A strong SABC is crucial for democracy in South Africa

On Friday, members of the media and civil society staged a protest outside the SABC’s offices in Auckland Park, Johannesburg. They were protesting the recent editorial decisions made by COO Hlaudi Motsoeneng, as well as calling for the suspended SABC journalists to be reinstated. THE DAILY VOX TEAM asked a few protestors why they were there. 


Sekoetlane PhamodiSekoetlane Phamodi, 28, national coordinator of Save our SABC (SOS Coalition), Johannesburg
[dropcap]“[/dropcap]At the moment it is operating as a de facto state broadcaster. The SABC has almost been entirely captured by the ruling elite. We know that the Minister of Communications has a vested interest in controlling the SABC. We watched her unlawfully change the memorandum of incorporation of the SABC to give herself more powers over the affairs of the SABC, including the power to appoint executive directors as well as hire and fire non-executive directors, which is completely outlandish and not in keeping with well recognised and well understood public broadcasting principles as enshrined in the Windhoek Declaration amongst other instruments.”


Mzwandile KhathiMzwandile Khati, 30, journalist at Caxton urban news, Orlando East
[dropcap]“[/dropcap]I am here to support the suspended journalists at the SABC, but also to defend the constitution. It is a state broadcaster now, even though it’s not worse than other countries in Africa. No, actually, it is like other countries in Africa. It can be compared to Zimbabwe, Burundi, all those other countries where there is no media freedom and no private media; you only get a state broadcaster. It’s actually worse now in my opinion. Obviously, he [Hlaudi] must go, besides the fact that doesn’t have a qualification, the guy doesn’t look at the big picture. He just makes decisions without thinking them through.”


Effel AbrahamsEffel Abrahams, 52, activist and filmmaker, Johannesburg
[dropcap]“[/dropcap]I am here because I am completely anti-censorship and I am completely against the tyranny that is going on inside the SABC. I’m against people being fired for wanting to practise their freedom of expression, in this case, SABC journalists. But in addition to that, censorship is not new to Hlaudi. Blacklisting of journalists and censorship has been going on for years, but I’m here today to ask that Hlaudi be removed from the SABC and the board to be dismantled and also for the Minister of Communications to be asked to leave. Any entity that can fire people without any notice when they’re right is not even an entity. Right now the SABC is a dictatorial entity and needs to fall and we can start again. A revolution needs numbers and it needs to be televised. All of them must fall and the masses must take to the streets for them to fall.”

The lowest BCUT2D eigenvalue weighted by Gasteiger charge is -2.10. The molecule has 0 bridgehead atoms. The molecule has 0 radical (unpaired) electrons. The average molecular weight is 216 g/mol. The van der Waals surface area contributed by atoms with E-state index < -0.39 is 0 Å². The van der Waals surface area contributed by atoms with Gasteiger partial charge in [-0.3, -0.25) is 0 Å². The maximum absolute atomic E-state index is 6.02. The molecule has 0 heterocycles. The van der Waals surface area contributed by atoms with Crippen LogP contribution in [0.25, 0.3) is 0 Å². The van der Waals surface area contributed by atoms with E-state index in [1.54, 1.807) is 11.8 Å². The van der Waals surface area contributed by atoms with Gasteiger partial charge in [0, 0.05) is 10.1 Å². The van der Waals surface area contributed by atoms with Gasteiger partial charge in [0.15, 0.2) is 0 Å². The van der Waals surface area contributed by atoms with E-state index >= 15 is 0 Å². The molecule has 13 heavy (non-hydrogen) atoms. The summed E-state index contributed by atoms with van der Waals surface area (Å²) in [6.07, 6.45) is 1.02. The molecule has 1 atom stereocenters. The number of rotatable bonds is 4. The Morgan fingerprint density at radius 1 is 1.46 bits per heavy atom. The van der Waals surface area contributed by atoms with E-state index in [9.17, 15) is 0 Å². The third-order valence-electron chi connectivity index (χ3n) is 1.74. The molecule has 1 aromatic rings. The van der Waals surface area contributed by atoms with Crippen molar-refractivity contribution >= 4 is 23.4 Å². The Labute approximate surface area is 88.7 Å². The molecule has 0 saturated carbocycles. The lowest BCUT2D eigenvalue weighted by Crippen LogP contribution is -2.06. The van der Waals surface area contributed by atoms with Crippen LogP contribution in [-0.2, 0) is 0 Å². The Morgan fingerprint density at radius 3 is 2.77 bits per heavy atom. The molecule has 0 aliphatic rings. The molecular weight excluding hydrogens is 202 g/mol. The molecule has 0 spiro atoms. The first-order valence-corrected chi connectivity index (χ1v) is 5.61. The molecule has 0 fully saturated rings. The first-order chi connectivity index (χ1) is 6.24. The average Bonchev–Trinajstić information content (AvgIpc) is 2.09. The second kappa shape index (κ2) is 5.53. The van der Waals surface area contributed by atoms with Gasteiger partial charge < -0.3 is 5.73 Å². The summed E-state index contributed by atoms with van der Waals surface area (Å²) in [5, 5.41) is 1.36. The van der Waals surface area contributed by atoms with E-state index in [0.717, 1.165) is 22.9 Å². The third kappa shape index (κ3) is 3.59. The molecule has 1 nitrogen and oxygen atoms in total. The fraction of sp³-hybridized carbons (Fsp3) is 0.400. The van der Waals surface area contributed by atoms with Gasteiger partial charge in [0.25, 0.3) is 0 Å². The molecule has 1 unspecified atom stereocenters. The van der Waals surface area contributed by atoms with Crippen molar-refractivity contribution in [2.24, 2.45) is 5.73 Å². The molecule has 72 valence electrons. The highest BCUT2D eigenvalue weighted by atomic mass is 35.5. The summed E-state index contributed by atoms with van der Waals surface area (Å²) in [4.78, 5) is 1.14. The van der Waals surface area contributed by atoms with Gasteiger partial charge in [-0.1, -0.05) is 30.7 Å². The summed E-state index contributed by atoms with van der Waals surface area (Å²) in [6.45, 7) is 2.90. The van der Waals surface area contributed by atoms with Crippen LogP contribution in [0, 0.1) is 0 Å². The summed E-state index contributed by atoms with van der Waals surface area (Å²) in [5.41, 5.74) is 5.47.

Dianne HawkerDianne Hawker, 31, news editor at the Times, Melville
[dropcap]“[/dropcap]The SABC is supposed to be a public broadcaster but under the current circumstances it’s difficult to say who it’s serving. But from what those in the SABC have complained about, from people I know, journalists with great integrity are saying they are moving far being a public broadcaster and serving the needs of citizens to a broadcaster that is serving the needs of the government, and that is of concern. The SABC needs to allow its journalists to operate freely in an environment where they are able to operate freely. We have a lot of protests in this country and to say none of that footage is going to be shown on the SABC is a cause for concern. It means there are millions of people in the country who will not be able to see what is happening. When the capital of a country is pretty much in turmoil as a result of protests, you cannot not show that. Of course you can have analysis of what is happening to explain to the public why that is happening, [but] you cannot not show that.”


Images by Ihsaan Haffejee, additional images and voxes by Dana da Silva